“If you’re not at the table, you’re on the menu.” –Ethan Winter, New York Senior Program Manager for the Land Trust Alliance. Over the last weekend of October, I attended the annual Land Trust Alliance Rally in Denver. Besides soaking in the dry air I grew up in, I spent a whirlwind of a weekend, Read more about Further Reflections on RALLY! — Ben Williamson[…]
Western Research Fellowship The Western Research Fellowship (WRF) is awarded annually to applicants interested in issues pertinent to land management in the Rocky Mountain West. Ideal proposals target high-impact biophysical or social questions with management implications for private land management. In addition to a financial award, fellows are given access to a broad network of Read more about Summer 2018 Opportunities[…]
Anyone looking for injections of enthusiasm and creative ideas in the world of land conservation needs to head to the Land Trust Alliance annual Rally – better known as RALLY! The 2017 Rally convened at the Denver Convention Center from October 26th-28th for a weekend of workshops, presentations and connections. As someone relatively new to Read more about RALLY! — Jeff Conti[…]
In our recent stakeholder meeting, a few participants spent time discussing the application of season extension practices to enhance crop production in the region. These practices enable crops to be grown for a longer period of time each year, increasing overall yields and spreading out income-generating periods. In these regions, light is often blamed for Read more about Rethinking Greenhouse Construction[…]
UHPSI is concluding a short-term study looking at the changing demographics among farm and ranch operators across the state of Wyoming. Using agricultural records dating back to the 1920s, it has been possible to extract meaningful statistics on how these groups have changed over time. Here we show the change in the average age of Read more about Farmers and Ranchers are Getting Older[…]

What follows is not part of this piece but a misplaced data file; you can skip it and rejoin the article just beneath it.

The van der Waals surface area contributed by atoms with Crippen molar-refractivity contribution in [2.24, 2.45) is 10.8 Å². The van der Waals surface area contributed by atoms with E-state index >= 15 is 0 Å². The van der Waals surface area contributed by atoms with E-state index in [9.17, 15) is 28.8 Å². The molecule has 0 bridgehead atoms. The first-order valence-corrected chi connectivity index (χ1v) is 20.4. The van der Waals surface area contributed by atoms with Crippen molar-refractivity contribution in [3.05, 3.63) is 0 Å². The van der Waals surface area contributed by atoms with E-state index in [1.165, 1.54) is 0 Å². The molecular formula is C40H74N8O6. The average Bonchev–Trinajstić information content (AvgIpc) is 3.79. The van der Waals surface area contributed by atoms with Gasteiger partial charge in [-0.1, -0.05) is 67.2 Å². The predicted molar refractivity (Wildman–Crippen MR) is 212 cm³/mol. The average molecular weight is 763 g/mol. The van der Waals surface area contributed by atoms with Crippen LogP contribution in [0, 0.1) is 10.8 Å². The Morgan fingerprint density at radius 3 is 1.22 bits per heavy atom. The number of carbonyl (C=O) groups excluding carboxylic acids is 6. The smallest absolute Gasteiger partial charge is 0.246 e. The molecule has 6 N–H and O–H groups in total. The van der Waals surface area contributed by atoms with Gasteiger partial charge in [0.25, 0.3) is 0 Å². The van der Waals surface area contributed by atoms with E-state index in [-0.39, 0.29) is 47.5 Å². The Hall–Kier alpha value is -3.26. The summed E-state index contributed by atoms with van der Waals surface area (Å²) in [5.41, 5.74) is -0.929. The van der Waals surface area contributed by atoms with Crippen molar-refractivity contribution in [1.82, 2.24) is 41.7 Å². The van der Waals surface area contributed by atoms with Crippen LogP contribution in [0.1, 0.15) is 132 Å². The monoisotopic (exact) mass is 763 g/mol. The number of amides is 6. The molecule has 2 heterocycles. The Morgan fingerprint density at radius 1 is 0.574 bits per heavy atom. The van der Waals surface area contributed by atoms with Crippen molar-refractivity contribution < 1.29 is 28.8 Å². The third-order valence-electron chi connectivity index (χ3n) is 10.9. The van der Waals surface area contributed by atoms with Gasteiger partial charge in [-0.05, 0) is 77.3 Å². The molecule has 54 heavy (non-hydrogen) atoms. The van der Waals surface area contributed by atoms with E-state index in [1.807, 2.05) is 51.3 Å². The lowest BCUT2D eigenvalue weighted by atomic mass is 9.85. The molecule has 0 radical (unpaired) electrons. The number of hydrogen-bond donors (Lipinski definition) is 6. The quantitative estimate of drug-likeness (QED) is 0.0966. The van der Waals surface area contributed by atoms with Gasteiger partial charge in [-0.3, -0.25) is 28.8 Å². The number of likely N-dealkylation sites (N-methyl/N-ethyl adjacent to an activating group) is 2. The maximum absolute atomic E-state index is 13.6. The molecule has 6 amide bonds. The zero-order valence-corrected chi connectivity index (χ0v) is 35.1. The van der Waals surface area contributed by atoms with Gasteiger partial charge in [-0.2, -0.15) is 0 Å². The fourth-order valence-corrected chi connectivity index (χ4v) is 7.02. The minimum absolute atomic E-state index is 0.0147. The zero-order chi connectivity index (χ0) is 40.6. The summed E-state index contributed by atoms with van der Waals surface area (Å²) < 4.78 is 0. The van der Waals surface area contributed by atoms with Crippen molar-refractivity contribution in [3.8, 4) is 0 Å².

UHPSI News & FAQ Here you will find the latest news from the Ucross High Plains Stewardship Initiative. If you like what we’re doing or have unanswered questions, feel free to leave a question or comment. You are also welcome to write to us directly using our Contact form.
If you’re looking for updates or news from before May of 2013, you’re out of luck. UHPSI was created in the spring of 2013. However, if you are simply looking for another way to view our news, you can also follow us on Facebook.
Happy Holidays from all of us at UHPSI! Many thanks to everyone at Ucross and throughout Wyoming for welcoming us and lending your support during our first 6 months!
Winter can come swiftly and without solid warning these days; Ucross was just hit by a fairly early snowstorm that brought a bit too much snow for some of the trees on the property to handle. Take a look at the view from the front porch of the Big Red Lane office. According to folks Read more about Early winter storm[…]
We woke up on our last day in Ucross to a September snowstorm! On our way to the airport with Mike Latham, we came upon two battling male pronghorn antelope! Unfazed by our presence, they fought for dominance just a couple dozen feet from us. Stay tuned for the exciting conclusion!
Ambika and Charlie set up a number of mobile acoustic recording stations around the ranch during the last two weeks of September. Our five homemade units were distributed for sunrise to sunset recording in riparian and sagebrush habitats. Many bird calls to come!
Before the completion of Interstate 90, Wyoming State Routes 14 and 16 were the primary corridors for travel from the east coast for tourists heading to Yellowstone, and east-west truck commerce. As more and more cars hit the road in the mid 20th century, demand increased along these isolated state highways for amenities – gas Read more about Early days at Ucross[…]
Check out the Yellowstone traffic backed up at the intersection of 14 and 16 at Ucross in the 1950’s. This is what things were like in the summers before I-90!
We’ve been playing around with a number of methods for sharing our spatial data. Star has been working with CartoDB – an open-source, cloud-based, spatial database – for some of his urban planning work. Check out this map of pastures and watering holes at Ucross. The delineation of pastures and watering holes was one of Read more about Default title[…]
The sand hill crane is a common resident of Wyoming during summer breeding seasons. These elegant birds have distinct vocalizations that can be heard from miles away. Sand hill cranes nest in open grasslands, meadows, wetland, and riparian areas. We’ve seen a number of breeding pairs around the ranch, including many with small offspring! http://www.allaboutbirds.org/guide/sandhill_crane/lifehistory